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    You said the motor's a long shaft, right? Do you have any kind of kicker mount at all on the boat now? If not, you can get a fixed mount and attach it at the right level, then tilt the kicker up when you're not using it and take it off when you're trailering.

    Is there room to clamp it right on tho the transom? If so, is the cavitation plate near the bottom of the boat when you do that?

    Might not really have an immediate expensive issue; although in the future you might want to set up the lowering bracket.

  9. #9

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    Quote Originally Posted by LuJon View Post
    Soooo, I guess I need one of these...


    That stinks, I have $75 in the motor and am banking on another 25 to rebuild the carb. Another $50 in the tank and fuel line components and now I am looking at more than doubling the cost in order to hang the darn thing in the right position on the boat. Anyone know a "budget" way to accomplish this? Or at least a place to get an inexpensive lowering bracket?
    Looks like this bracket runs $180 at W. Marine.
    I had this bracket on my boat and hung a ~110 lb. 18 hp kicker on it. After several seasons (and being in some rough water), the tabs where they bolted to the transom bent slightly. Not enough to where anything was going to fail or fall off or whatever. I talked to Garelick about it and got a great deal on the beefiest bracket they sell and so I put that one on instead.

    To make a long story short, I still have the other bracket in my garage. If you want it I'll let it go for $90. That'll get me 45 miles in my boat

    Send me a PM if you want it or need more information on it.

  10. #10
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    Default Kicker options

    Going through the same questions with my Wooldridge XtraPlus.

    To mount it on the transom without a bracket you need an extra long 25" shaft motor- normal short shafts are 15" and long shafts are 20". The measurement is from the inside top of the mounting clamp to the cavitation plate which should be even with the bottom of the boat.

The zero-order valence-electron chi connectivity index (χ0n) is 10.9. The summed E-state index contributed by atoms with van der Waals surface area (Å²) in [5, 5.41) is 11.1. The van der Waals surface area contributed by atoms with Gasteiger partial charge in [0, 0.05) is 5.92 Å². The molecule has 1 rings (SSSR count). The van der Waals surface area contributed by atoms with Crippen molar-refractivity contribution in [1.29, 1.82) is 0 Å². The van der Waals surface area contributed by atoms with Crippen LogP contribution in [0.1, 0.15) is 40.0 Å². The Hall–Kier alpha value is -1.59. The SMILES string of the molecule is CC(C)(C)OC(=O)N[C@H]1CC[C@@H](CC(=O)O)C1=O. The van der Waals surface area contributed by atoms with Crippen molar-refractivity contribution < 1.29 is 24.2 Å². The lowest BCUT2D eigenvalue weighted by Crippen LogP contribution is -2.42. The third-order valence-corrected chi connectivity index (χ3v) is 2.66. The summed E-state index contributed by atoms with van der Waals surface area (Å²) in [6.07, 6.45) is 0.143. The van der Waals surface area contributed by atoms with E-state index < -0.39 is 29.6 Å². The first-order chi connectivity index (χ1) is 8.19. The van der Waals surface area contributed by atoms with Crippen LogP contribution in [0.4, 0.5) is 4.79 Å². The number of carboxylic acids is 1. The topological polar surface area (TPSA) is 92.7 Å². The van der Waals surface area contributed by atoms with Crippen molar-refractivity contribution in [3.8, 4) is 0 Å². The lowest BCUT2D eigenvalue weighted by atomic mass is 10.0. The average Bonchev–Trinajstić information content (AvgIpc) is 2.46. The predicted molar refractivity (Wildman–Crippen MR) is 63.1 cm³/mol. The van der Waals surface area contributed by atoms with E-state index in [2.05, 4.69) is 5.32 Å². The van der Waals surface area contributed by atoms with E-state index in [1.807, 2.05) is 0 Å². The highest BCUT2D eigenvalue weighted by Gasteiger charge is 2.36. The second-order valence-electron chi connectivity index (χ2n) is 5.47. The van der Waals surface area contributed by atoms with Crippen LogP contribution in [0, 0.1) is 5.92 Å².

I don't read a lot of good experiences with the moveable brackets. As was mentioned the motor so mounted down low into the spray and then the tiller is way low also. I haven't found a 25" shaft motor larger than 9.9 hp; if you need one larger you are stuck with using a bracket.

    If you spring for a 25" shaft motor you can mount it normally on the transom and have the tiller in the right position - or use remote controls -if you desire. You can also get a 4 stroke and use the boat for dip netting on the Kenai. Dip netting was one of the requirements for my kicker.

    Bad news is the cost of a new 25" shaft 4 stroke - cheapest I have found is around $2200 for a 9.8 hp Tohatsu / Nissan. I haven't priced the Yamaha or Honda yet- I'll probably croak of sticker shock! On the other hand the Tohatsus have a good reputation and they make the samll motors for Mercuty and OMC I believe.
    Living the urban lifestyle so I can pay my way and for my family's needs, and support my country. And you?
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  11. #11

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    Quote Originally Posted by kammer View Post
    ...the thing to remember is, when you are ready to use it, the cavitation plate on the kicker needs to be even with the bottom of the transom. This will place the prop in the ideal location in reference to your hull line to reduce cavitation. If you look at any boat with an outboard for outdrive, when trimmed down, you will see the cavitation plate at the bottom of the transom. Good luck.
    However you've seen motors mounted, I would recommend positioning the anti-cavitation plate about an inch BELOW the bottom of the boat, to avoid the natural cavitation that is released at the aft end.

  12. #12
    Member Akgramps's Avatar
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    I am planning on a kicker motor on my 20 foot riverboat as well, with a bracket that moves the motor back does the cav plate need to be even with the bottom?
    I know the kicker will never get the boat on step?

  13. #13

    Default Kicker mount.

    From what i understand, if your kicker is not going to be enough to get your boat on plane, the cavitation plate should be at water line height when boat is in water. May need to be a little lower though if your running in a place that there is enough chop to raise the prop out of water though. If im mistaken please corret me.

  14. #14
    Moderator Paul H's Avatar
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    Default

    Since I built my own boat, I built the kicker mount as well. Partly to save some $ over the commercial units, but I've also found it really handy for changing props, and it would also aid in getting in the boat if God forbid I go for an unplanned water exit.